At the Ross Ice Shelf in Antarctica, scientists used a hot-water drill hose to create a hole through the thick ice until they reached the perpetually dark water. What they found surprised them. Christina Hulbe/University of Otago/K061
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This is the Ross Ice Shelf – the biggest floating ice shelf in Antarctica. Such shelves are important because they hold back a vast amount of ice. If all such West Antarctic shelves were to collapse and spill the ice into the ocean then global sea level would rise by 10 feet. Beneath the Ross Ice Shelf is one of the least explored bits of ocean on Earth. New Zealand scientists used a hot-water drill hose to create a hole through the thick ice until they reached the perpetually dark water. They hoped to study the health and history of the shelf. Their findings surprised them. They found that the ice in the hole itself and along the base of the shelf was crystalizing and freezing rather than melting. Measurements will be taken for the next few years, to see how the Ross Ice Shelf is changing over time.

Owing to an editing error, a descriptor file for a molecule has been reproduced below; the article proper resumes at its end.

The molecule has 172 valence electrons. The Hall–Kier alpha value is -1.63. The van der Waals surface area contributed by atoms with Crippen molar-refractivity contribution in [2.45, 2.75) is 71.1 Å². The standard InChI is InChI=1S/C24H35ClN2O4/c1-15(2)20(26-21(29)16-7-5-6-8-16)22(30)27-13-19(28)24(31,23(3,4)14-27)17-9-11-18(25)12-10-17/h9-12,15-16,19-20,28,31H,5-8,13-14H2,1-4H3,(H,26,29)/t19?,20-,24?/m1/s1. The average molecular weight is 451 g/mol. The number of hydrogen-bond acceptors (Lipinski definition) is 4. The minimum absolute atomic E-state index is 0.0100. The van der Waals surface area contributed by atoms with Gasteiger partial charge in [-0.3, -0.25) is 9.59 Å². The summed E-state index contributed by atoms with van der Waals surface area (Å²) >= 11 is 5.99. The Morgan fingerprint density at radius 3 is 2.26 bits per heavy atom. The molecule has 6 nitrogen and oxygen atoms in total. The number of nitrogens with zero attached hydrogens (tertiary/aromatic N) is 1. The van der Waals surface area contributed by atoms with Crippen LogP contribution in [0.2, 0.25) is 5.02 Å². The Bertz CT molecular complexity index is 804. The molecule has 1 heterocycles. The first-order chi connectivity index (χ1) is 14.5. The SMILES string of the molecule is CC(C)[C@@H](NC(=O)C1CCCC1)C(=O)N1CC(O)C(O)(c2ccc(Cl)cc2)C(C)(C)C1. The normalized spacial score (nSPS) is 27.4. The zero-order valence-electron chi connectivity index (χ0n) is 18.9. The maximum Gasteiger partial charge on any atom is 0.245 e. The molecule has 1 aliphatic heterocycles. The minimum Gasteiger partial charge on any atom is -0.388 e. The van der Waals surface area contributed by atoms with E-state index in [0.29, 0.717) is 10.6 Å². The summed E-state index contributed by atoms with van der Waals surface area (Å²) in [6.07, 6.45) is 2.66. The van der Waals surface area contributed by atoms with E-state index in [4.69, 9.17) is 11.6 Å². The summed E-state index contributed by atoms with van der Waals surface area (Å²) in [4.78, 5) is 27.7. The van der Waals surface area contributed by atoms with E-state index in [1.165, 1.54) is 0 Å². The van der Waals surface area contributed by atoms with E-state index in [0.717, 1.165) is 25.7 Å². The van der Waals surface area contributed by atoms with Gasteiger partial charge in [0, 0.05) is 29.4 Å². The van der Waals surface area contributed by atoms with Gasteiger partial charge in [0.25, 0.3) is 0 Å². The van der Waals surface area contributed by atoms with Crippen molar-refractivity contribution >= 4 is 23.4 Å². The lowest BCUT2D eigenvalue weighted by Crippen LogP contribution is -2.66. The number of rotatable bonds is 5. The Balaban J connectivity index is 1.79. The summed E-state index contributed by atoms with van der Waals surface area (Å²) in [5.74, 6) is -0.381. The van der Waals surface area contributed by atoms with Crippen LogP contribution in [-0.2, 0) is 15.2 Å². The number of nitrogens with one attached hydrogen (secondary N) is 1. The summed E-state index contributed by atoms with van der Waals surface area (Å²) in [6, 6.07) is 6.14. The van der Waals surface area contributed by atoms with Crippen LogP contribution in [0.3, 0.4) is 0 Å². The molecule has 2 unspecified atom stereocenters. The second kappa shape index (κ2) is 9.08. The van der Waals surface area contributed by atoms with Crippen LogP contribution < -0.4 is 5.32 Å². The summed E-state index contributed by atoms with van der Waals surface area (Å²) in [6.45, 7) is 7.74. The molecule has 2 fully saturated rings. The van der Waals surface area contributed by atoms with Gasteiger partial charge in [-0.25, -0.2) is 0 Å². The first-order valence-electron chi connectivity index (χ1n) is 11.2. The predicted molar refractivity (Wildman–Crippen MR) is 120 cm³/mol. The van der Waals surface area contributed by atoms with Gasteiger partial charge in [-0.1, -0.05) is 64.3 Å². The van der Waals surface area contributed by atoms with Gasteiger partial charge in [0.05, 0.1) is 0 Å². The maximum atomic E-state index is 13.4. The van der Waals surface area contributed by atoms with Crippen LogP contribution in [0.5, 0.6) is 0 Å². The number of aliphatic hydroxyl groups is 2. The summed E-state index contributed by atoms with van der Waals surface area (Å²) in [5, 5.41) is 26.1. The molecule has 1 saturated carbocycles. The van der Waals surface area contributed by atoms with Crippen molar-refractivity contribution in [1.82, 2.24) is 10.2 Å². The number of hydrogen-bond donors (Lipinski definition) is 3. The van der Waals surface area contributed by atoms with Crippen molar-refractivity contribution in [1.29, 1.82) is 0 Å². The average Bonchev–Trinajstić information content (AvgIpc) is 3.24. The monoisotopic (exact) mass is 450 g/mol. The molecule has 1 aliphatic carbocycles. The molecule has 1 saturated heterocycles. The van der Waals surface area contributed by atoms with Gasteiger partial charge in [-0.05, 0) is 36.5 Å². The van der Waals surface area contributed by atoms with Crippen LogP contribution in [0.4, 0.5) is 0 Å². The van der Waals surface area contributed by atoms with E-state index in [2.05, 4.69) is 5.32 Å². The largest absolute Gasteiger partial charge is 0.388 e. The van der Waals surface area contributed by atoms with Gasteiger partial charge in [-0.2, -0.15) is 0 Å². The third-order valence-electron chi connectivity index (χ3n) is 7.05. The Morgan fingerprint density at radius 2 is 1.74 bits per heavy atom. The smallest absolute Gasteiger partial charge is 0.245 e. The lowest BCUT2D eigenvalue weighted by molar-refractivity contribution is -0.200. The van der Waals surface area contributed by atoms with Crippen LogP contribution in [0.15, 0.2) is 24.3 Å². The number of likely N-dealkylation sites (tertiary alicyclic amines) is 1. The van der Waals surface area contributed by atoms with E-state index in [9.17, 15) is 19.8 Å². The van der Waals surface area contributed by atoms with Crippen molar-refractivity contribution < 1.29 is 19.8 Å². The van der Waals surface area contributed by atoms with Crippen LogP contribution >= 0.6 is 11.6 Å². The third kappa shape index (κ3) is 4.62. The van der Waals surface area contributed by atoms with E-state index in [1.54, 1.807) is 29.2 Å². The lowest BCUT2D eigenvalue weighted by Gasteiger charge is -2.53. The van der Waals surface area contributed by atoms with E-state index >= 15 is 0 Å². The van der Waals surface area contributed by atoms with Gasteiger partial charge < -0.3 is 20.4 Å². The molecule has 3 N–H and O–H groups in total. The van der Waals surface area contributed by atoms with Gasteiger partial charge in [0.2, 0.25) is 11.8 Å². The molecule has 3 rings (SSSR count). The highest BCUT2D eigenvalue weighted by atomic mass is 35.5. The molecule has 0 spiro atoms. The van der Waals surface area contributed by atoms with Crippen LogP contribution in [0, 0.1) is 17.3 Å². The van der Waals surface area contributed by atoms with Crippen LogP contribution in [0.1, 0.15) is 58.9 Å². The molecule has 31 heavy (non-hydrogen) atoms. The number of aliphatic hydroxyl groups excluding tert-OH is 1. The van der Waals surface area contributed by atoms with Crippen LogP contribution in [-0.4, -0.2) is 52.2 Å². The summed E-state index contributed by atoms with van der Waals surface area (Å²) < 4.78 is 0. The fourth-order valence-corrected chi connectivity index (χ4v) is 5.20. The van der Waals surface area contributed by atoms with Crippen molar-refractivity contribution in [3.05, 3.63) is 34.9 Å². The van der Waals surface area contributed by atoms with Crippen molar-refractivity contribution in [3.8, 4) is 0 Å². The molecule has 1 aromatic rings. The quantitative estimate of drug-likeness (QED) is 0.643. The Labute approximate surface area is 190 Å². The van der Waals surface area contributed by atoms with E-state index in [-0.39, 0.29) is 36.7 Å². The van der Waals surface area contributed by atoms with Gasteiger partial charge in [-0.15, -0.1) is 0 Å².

Read more in “Deep Bore Into Antarctica Finds Freezing Ice, Not Melting as Expected”
Deep Bore Into Antarctica Finds Freezing Ice, Not Melting as Expected | National Geographic